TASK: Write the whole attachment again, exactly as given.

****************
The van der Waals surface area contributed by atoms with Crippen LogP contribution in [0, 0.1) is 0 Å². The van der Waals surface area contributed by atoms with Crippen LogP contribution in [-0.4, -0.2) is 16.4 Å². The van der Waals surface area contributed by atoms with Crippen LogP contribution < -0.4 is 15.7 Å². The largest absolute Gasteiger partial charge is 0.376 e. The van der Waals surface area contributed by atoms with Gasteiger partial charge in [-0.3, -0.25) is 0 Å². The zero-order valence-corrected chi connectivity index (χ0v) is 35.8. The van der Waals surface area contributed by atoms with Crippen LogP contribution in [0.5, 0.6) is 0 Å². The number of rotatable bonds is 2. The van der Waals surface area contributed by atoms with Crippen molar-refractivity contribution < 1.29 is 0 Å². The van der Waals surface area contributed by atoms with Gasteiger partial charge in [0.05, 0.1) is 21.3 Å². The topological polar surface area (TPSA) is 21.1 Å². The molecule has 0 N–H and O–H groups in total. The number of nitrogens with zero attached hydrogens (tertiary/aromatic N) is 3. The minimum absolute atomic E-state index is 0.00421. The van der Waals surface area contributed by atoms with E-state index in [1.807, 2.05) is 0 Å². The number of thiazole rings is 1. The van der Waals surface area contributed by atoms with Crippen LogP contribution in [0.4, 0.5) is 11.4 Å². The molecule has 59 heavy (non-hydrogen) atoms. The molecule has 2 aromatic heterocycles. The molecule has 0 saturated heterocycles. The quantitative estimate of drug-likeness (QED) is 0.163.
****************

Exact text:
The van der Waals surface area contributed by atoms with Crippen LogP contribution in [0, 0.1) is 0 Å². The van der Waals surface area contributed by atoms with Crippen LogP contribution in [-0.4, -0.2) is 16.4 Å². The van der Waals surface area contributed by atoms with Crippen LogP contribution < -0.4 is 15.7 Å². The largest absolute Gasteiger partial charge is 0.376 e. The van der Waals surface area contributed by atoms with Gasteiger partial charge in [-0.3, -0.25) is 0 Å². The zero-order valence-corrected chi connectivity index (χ0v) is 35.8. The van der Waals surface area contributed by atoms with Crippen LogP contribution in [0.5, 0.6) is 0 Å². The number of rotatable bonds is 2. The van der Waals surface area contributed by atoms with Crippen molar-refractivity contribution < 1.29 is 0 Å². The van der Waals surface area contributed by atoms with Gasteiger partial charge in [0.05, 0.1) is 21.3 Å². The topological polar surface area (TPSA) is 21.1 Å². The molecule has 0 N–H and O–H groups in total. The number of nitrogens with zero attached hydrogens (tertiary/aromatic N) is 3. The minimum absolute atomic E-state index is 0.00421. The van der Waals surface area contributed by atoms with E-state index in [1.807, 2.05) is 0 Å². The number of thiazole rings is 1. The van der Waals surface area contributed by atoms with Crippen LogP contribution in [0.4, 0.5) is 11.4 Å². The molecule has 59 heavy (non-hydrogen) atoms. The molecule has 2 aromatic heterocycles. The molecule has 0 saturated heterocycles. The quantitative estimate of drug-likeness (QED) is 0.163.